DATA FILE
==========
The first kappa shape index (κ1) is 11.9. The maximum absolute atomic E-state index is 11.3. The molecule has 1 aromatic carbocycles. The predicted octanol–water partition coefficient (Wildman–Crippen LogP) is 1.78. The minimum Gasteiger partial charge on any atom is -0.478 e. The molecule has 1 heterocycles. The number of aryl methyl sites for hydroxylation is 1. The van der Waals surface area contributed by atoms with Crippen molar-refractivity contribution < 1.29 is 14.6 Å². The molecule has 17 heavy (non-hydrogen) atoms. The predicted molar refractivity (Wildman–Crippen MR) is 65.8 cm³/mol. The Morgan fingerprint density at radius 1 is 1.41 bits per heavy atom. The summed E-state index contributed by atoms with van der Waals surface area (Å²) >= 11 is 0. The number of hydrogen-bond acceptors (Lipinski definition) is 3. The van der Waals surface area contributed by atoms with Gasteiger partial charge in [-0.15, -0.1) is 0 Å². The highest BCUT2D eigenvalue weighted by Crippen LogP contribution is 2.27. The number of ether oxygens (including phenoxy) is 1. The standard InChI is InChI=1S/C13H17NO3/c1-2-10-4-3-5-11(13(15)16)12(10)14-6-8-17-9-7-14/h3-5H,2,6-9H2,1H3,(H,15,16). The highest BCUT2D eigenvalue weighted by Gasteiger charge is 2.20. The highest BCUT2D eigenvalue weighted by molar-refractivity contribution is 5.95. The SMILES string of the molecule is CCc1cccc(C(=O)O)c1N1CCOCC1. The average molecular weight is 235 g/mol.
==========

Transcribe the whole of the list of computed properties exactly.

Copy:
The first kappa shape index (κ1) is 11.9. The maximum absolute atomic E-state index is 11.3. The molecule has 1 aromatic carbocycles. The predicted octanol–water partition coefficient (Wildman–Crippen LogP) is 1.78. The minimum Gasteiger partial charge on any atom is -0.478 e. The molecule has 1 heterocycles. The number of aryl methyl sites for hydroxylation is 1. The van der Waals surface area contributed by atoms with Crippen molar-refractivity contribution < 1.29 is 14.6 Å². The molecule has 17 heavy (non-hydrogen) atoms. The predicted molar refractivity (Wildman–Crippen MR) is 65.8 cm³/mol. The Morgan fingerprint density at radius 1 is 1.41 bits per heavy atom. The summed E-state index contributed by atoms with van der Waals surface area (Å²) >= 11 is 0. The number of hydrogen-bond acceptors (Lipinski definition) is 3. The van der Waals surface area contributed by atoms with Gasteiger partial charge in [-0.15, -0.1) is 0 Å². The highest BCUT2D eigenvalue weighted by Crippen LogP contribution is 2.27. The number of ether oxygens (including phenoxy) is 1. The standard InChI is InChI=1S/C13H17NO3/c1-2-10-4-3-5-11(13(15)16)12(10)14-6-8-17-9-7-14/h3-5H,2,6-9H2,1H3,(H,15,16). The highest BCUT2D eigenvalue weighted by Gasteiger charge is 2.20. The highest BCUT2D eigenvalue weighted by molar-refractivity contribution is 5.95. The SMILES string of the molecule is CCc1cccc(C(=O)O)c1N1CCOCC1. The average molecular weight is 235 g/mol.